Healthcare organizations have one mission—to provide quality care to patients. And nurses are integral to accomplishing that mission.

Artificial intelligence (AI) is disrupting many industries, and healthcare is no exception. But when it comes to data, AI and analytics, what’s on the horizon for the healthcare industry? How can healthcare organizations get better at using technology to empower their organizations for success? What are the latest advancements?

As we kick off the New Year, here’s a look back at the most popular posts from the previous year. 2018 was a year with a heightened focus on compliance for employers as FCRA litigation ensues while the healthcare industry faces the ongoing challenges of a rapidly changing sector. Background check compliance, drug testing, workplace appreciation, and the Death Master File Search are all topics that were most popular among our readers in the past year.

“Put yourself in the other person’s shoes” is commonly expressed to someone who lacks understanding or compassion for another person’s situation or point of view. In fact, to have compassion, experts say is to be able to live with the other's misfortune but also to feel with him any emotion such as joy, happiness, anxiety, pain and even fear. Not only is compassion important for effective team building in the workplace, but in healthcare, it’s also critical for developing empathetic employees who care for vulnerable patients every day.

The competition for top healthcare talent remains fierce. Healthcare organizations see an average turnover of about 30 percent in employees’ first year, according to the HealthcareSource Blog. Twenty percent of healthcare staff report feeling ambivalent or disengaged.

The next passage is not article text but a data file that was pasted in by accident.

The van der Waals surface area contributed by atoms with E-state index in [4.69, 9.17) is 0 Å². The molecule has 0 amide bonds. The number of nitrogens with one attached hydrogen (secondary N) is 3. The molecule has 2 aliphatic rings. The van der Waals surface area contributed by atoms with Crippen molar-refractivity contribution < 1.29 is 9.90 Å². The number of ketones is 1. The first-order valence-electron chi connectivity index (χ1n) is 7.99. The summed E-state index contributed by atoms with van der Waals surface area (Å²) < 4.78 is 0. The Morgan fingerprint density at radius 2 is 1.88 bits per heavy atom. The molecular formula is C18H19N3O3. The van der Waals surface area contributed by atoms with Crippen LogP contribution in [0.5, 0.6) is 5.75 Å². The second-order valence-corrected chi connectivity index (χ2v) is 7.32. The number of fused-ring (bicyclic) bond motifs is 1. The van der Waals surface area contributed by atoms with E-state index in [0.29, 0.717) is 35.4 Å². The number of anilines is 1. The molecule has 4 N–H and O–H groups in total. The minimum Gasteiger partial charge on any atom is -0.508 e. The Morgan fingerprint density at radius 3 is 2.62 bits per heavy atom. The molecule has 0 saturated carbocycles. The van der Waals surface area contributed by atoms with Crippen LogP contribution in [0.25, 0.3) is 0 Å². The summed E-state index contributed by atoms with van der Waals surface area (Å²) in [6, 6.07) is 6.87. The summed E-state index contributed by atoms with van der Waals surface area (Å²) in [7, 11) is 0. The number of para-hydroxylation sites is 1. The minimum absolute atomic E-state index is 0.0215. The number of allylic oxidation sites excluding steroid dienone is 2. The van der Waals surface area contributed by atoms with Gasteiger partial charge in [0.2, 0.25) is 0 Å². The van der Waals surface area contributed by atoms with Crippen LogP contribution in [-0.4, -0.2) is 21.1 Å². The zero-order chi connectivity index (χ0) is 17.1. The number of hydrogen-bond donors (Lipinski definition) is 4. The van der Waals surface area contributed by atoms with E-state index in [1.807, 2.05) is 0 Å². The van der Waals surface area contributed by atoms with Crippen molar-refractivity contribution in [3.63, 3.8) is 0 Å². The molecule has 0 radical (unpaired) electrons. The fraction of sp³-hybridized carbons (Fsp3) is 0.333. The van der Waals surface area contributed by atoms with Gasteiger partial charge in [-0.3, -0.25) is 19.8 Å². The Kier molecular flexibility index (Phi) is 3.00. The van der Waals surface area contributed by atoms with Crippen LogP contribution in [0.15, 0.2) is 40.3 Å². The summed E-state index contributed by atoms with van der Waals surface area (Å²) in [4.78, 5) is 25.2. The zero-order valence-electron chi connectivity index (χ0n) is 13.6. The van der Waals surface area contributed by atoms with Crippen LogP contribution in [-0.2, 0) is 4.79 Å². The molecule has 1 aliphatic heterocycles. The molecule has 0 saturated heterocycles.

Healthcare organizations have long been under distinct industry-specific pressures, and human resources professionals in healthcare need innovative approaches to manage those challenges effectively. As healthcare companies cope with an aging customer base, expanding coverage and an avalanche of new technology opportunities and concerns, HR departments will be forced to play an even larger role helping companies and workers adapt to these evolving conditions.

Workplace appreciation is inarguably one of the most important drivers of a positive and engaging work environment. All of us thrive in an atmosphere where appreciation is well regarded. In fact, experts say the lack of recognition is the key reason why employees quit their jobs. Not only does the lack of appreciation affect job satisfaction and staff retention, but it also impacts the organization’s bottom line.

The intense competition to hire for healthcare organizations shows no signs of abating, as demand for care increases while more baby boomers are retiring every day. As a result, too often healthcare companies find themselves hiring haphazardly, taking into account a candidate’s qualifications but not how they will fit with the company’s culture.

A new mindset is to have a “holistic” recruiting strategy. It’s an idea that has been talked about in broader human resources circles, but is just making its way to the healthcare sector. Here’s what you need to know.

Attracting quality talent, increasing retention, and reducing cost-per-hire are just some of the reasons why developing a successful employer brand is crucial to an organization’s long-term success. In fact, recent reports reveal that companies who prioritize employer branding typically see a 50 percent increase in qualified candidates; a 28 percent decrease in turnover; and a 43 percent decrease in cost-per-hire. 

The 44th National Association for Health Care Recruitment (NAHCR) IMAGE Conferencetook place in Scottsdale, Arizona this past week. Expanding upon the previous year’s conference learnings, successful healthcare recruiters will need to adopt marketing tactics, leverage new technologies, and understand their potential candidate audiences in order to thrive in an increasingly competitive landscape.

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